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Old Mar 6, 2007, 5:26 AM   #1
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The focus ring on this lens continues to move when it reaches the end of the range. I have never seen a lens do this before. Is this normal?

thanks

John
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Old Mar 6, 2007, 9:45 AM   #2
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I'm not familiar with this lens (I think there have been a couple of different Pentax 100mm macro lenses), but I do have an A*300 that goes beyond infinity (is that what you are asking?). And I've heard of other lenses that do this, so while it isn't normal across the board (I have an M 50mm 1.7 that is older than the A lens I have, and doesn't do it).

Hope someone who has this lens can answer your question.
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Old Mar 7, 2007, 8:46 AM   #3
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John

Would you specify which 100mm macro. It could be F, FA or DFA version as well. Also there is a FA100mm macro F3.5 as well. If it is the older F or FA version, I am not surprised that it may be loose somewhat.

Daniel
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Old Mar 7, 2007, 8:55 AM   #4
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It's DFA Macro 100mm f2.8
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Old Mar 7, 2007, 9:48 AM   #5
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Now I was wondering, what is the optical difference between this lens that you are talking about (DFA 100mm 2.8 macro) and the P-FA 100mm F2.8 Macro lens. I have checked stans pentax regarding the P-FA 100mm and they claim the lens is optically very impressive. Is it worth the extra money for the DFA?? Thanks for any suggestions...
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Old Mar 7, 2007, 10:46 AM   #6
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I have not used the other lens and seem to be having a problem with this one so I can't answer your question. At this point I am dissapointed in that I am not getting the sharpness I was getting with my Olypmus C5050.


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Old Mar 7, 2007, 11:30 AM   #7
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John,

If it is DFA 100macro, bring that to Pentax for warranty repair . I suppose it is relatively new. That lens is pretty sharp (reputation-wise). When you do macro, test it with a tripod and step it down to at least F10 or below. That is the norm for macro work.

Daniel
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Old Mar 7, 2007, 11:43 AM   #8
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JohnF wrote:
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The focus ring on this lens continues to move when it reaches the end of the range. I have never seen a lens do this before. Is this normal?

thanks

John
Hi John,

This is normal for the D FA 100 macro. the focus ring will continue to turn past either of the ends of the range, but it does not do anything extra once it's reached the stop. I believe that it's an unexpected result of the focus clamp mechanism that allows you to lock in a focus distance/magnification factor.

Dedicated macros on a DSLR are sometimes not seen as being as "sharp" as digicam macros because of the comparatively razor thin DOF. They are meant to be stopped down considerably to gain any measure of DOF, and even then DOF is pretty thin. I think that when you stop down to at least f11, you'll find that the lens is sharper, captures more detail, and has a flatter field of focus than most digicams, which means that it's sharper from edge to edge if the entire frame is within the DOF. Flash is usually recommended to give you enough light to use these small apertures.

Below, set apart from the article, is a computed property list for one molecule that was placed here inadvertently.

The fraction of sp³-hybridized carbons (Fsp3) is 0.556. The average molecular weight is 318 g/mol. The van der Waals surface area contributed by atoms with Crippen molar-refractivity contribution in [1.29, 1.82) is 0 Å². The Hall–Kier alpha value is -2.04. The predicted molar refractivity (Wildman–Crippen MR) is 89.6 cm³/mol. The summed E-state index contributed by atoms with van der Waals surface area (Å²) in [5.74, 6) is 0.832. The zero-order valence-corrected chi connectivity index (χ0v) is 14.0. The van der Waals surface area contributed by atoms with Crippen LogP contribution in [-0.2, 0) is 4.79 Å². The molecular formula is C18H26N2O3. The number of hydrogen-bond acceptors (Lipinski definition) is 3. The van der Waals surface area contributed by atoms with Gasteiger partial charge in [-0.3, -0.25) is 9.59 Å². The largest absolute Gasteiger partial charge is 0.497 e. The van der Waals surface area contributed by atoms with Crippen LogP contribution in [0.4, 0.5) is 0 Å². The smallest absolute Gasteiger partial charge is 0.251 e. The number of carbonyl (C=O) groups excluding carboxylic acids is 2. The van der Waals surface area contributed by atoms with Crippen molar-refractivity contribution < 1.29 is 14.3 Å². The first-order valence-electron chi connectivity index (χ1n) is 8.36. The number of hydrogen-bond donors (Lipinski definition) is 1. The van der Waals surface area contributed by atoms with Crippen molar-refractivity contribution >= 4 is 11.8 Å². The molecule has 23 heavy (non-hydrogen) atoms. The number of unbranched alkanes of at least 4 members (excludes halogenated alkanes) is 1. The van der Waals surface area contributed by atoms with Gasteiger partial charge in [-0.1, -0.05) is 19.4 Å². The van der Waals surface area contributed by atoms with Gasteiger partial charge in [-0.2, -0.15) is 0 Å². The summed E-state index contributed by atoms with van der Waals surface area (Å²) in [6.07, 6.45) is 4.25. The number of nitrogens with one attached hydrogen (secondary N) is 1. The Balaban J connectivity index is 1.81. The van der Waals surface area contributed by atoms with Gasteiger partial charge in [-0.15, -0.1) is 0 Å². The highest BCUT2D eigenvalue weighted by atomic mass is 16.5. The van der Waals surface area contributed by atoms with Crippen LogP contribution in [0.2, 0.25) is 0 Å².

The normal focusing drill is to frame the subject with the focusing ring, then move the camera back and forth to achieve critical focus.

Scott

[Edit] BTW, there is a point at which you start to lose the benefit of greater DOF because of diffraction from too small an aperture for any lens. In the case of this lens, it's probably at @ f22.
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Old Mar 7, 2007, 11:53 AM   #9
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Hi Scott

I contacted Pentax and then said to send it in??? I will continue to work with the camera (K10D) and lens to see what I can get with it. My first digital SLR. I wanted the SLR ( many years ago used an old Spotmatic) to be able to better control focus. Don't want to use flash because I don't like the look of it.

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John
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Old Mar 7, 2007, 5:40 PM   #10
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JohnF wrote:
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Don't want to use flash because I don't like the look of it.

Hi John,

If you want to take 1:1 macros, especially of creatures, I think that you'll eventually see that flash is an almost indispensable tool. A lot of shooters dismiss flash photography, but for macros where you need to shoot small apertures for DOF, and the tiniest movement causes motion blur, flash has made things worlds easier for me. There's a whole world of flash techniques (different ways to bounce and diffuse, and use the flash off-camera) to soften or eliminate shadows and harshness. My guess is that if you want to pursue this field, and especially if you get into shooting critters, you'll change your mind. If you normally shoot flowers or other stationary items, flash is less important, but still offers some opportunities for isolating your subject from the background and freezing flowers blowing in the wind, even when the natural light is good.

Of course, YMMV

Scott
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